The difference between Richard Goldstone and the NY Times: One recants, the other doesn't

Leo Rennert
Ever since Richard Goldstone discredited his UN inquiry report by recanting its poisonous accusation that Israel deliberately targeted civilians in its three-week counter-terrorism offensive in Gaza two years ago, the New York Times has gone to great pains to treat him with utmost empathy and to seek multiple ways of rationalizing his betrayal of the Jewish state.

The latest such attempt to soften blows directed by critics against Goldstone for his reprehensible act appears in the April 20 edition of the Times in a lengthy article by Jerusalem bureau chief Ethan Bronner and Los Angeles correspondent Jennifer Medina ("Investigator On Gaza Was Guided By His Past -- Goldstone Once Led South Africa Inquiry"

Readers are told that Goldstone, a Jewish South African judge, helped further an end to apartheid a couple of decades ago by heading a fact-finding mission about black violence that also revealed a covert government campaign of sponsoring black killings to undermine the opposition.  The result:  "Heads rolled, hands were shaken and Mr. Goldstone was hailed as the most trusted man in the country, going on a to a distinguished international career."

The article goes on to describe Golstone as a Zionist who tried two years ago to do something similar to advance the Israeli-Palestinian peace process.  This time, the result was not a happy one.  Goldstone accused Israel of potential "war crimes" by deliberately aiming fire at civilians -- a libel that spread like wildfire and fueled a global campaign to demonize and delegitimize the Jewish state.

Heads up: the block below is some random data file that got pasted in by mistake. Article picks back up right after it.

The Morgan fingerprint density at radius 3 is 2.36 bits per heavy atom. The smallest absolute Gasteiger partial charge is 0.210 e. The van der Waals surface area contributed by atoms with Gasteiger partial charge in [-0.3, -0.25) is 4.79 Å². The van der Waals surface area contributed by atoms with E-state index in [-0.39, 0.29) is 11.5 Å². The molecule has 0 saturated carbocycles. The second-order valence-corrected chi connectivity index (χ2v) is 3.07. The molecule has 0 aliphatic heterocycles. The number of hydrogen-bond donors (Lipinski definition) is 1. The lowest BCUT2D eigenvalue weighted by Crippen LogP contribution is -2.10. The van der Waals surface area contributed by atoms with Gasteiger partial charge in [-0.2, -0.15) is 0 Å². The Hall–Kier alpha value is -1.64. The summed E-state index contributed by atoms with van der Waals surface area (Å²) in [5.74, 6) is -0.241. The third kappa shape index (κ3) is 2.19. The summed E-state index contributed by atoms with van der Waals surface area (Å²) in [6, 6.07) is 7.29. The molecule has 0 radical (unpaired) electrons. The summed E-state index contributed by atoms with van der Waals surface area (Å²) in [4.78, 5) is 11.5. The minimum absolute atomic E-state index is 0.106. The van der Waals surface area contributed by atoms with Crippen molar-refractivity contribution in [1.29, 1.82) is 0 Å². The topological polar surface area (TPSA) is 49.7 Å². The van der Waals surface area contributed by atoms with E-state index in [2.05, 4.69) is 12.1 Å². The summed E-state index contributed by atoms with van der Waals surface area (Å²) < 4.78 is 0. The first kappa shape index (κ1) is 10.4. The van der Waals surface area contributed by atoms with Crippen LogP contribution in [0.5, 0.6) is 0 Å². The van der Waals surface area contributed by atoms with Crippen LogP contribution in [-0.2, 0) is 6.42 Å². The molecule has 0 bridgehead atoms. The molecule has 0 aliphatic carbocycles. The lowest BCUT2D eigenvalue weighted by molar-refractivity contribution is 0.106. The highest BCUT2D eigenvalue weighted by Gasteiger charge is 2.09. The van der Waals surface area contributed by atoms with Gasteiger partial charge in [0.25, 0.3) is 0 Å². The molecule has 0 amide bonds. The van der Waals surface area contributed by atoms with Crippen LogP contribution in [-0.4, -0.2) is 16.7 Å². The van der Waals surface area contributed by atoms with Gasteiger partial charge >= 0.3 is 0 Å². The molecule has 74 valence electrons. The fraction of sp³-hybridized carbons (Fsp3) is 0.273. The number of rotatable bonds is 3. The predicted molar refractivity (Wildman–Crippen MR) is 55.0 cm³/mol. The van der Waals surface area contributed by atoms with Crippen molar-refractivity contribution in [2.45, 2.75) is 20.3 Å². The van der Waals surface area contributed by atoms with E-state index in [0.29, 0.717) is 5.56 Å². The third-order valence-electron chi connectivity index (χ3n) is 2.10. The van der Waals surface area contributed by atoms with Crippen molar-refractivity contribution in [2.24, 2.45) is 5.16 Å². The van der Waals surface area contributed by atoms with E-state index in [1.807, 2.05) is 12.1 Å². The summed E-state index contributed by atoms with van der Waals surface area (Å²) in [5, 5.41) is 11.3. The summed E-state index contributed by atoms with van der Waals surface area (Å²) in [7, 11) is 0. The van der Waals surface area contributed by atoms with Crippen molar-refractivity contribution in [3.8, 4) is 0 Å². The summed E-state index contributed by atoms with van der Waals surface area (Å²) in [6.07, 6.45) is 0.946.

So, why did Goldstone recant?  Why does he now tell the world that "If I had known then what I know now, the Goldstone report would have been a different document?" The Times gives multiple reasons. Goldstone was extremely hurt by all the criticism directed against him -- "The year and a half since the Gaza report was published have been hard on Mr. Goldstone."  One of his daughters has been "furious with him."  He was nearly unable to attend the bar mitzvah of his other daughter's son in South Africa because of the threat of demonstrations.

A close friend tells the Times:  "He told me last year that he was dreaming of the day when he would be able to sleep again at night."